Once weighed and tagged, we are excused to purchase breakfast from the cafe.

We reconvene at 5:45am to watch a short safety video and go over flight procedures.  Just minutes before we are scheduled to leave, we are informed that the flight has been delayed.

Some participants fly to the ice on a C-17.
Some participants fly to the ice on a C-17.

At 10:45am, we bus to the airplane.  Rumor has it that skies in McMurdo are sunny and clear.  I use the bus ride to enjoy the last bits of green I’ll see in a few months.  There is a dog herding sheep on the other side of a fence.  There are some flowers in the grass.  As we approach the hangar, we passed by the C17 that is carrying our luggage and another crew that experienced delays.

We board the aircraft and are handed a bag lunch with two servings of food: One for now, and one just in case the plane boomerangs and we get hungry again.

We choose our seats, watch a safety presentation, and then an announcement comes on the speakers: an hour delay because the weather picked up again.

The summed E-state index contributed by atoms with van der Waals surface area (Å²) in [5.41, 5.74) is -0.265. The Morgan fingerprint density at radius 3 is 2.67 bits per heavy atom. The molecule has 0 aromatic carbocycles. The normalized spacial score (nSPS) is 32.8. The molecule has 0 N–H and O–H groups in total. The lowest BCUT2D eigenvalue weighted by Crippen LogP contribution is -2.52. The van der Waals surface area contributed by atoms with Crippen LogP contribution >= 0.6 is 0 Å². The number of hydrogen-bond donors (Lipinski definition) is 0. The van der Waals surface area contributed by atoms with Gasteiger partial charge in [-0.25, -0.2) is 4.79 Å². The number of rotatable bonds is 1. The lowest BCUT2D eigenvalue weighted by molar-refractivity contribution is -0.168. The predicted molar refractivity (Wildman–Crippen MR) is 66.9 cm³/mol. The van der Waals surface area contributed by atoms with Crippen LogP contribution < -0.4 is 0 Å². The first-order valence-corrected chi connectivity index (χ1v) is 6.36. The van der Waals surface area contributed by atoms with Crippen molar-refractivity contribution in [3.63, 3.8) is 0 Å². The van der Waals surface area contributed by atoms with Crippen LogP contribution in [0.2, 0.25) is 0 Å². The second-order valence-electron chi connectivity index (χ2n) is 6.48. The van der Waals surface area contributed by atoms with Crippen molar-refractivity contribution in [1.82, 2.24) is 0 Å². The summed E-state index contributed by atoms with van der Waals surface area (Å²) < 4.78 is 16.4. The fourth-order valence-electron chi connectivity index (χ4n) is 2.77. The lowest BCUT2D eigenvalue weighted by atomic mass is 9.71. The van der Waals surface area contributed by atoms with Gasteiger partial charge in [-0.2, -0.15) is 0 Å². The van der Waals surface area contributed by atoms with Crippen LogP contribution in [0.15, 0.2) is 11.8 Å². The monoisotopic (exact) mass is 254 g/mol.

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Warm, tired, and stuffed in a plane, we prepare for an hour delay.

Warm, tired, and now stuffed in a plane, we laugh off the situation and continue with our meet and greet.  Some people trade stories about past delays on the ice while others catch up on sleep.  An hour later, we receive approval to take off.

(I must take a moment to explain how hilariously awkward it is to use a bathroom on an airplane in this outfit.  There is no room for snow pants in those little boxes!)

It only takes two and a half hours before we hear the announcement that the plane needs to boomerang.  Maybe we can fly down tomorrow.

It’s been a long day of sitting and waiting, but this situation puts an entirely new perspective on the difficulties encountered every day by the people working to pursue Antarctic Research.  The time and care that is put into a task as simple as flying in personnel is astounding.  Safety is always at the forefront, and respect must be given to the continent with the harshest weather on earth.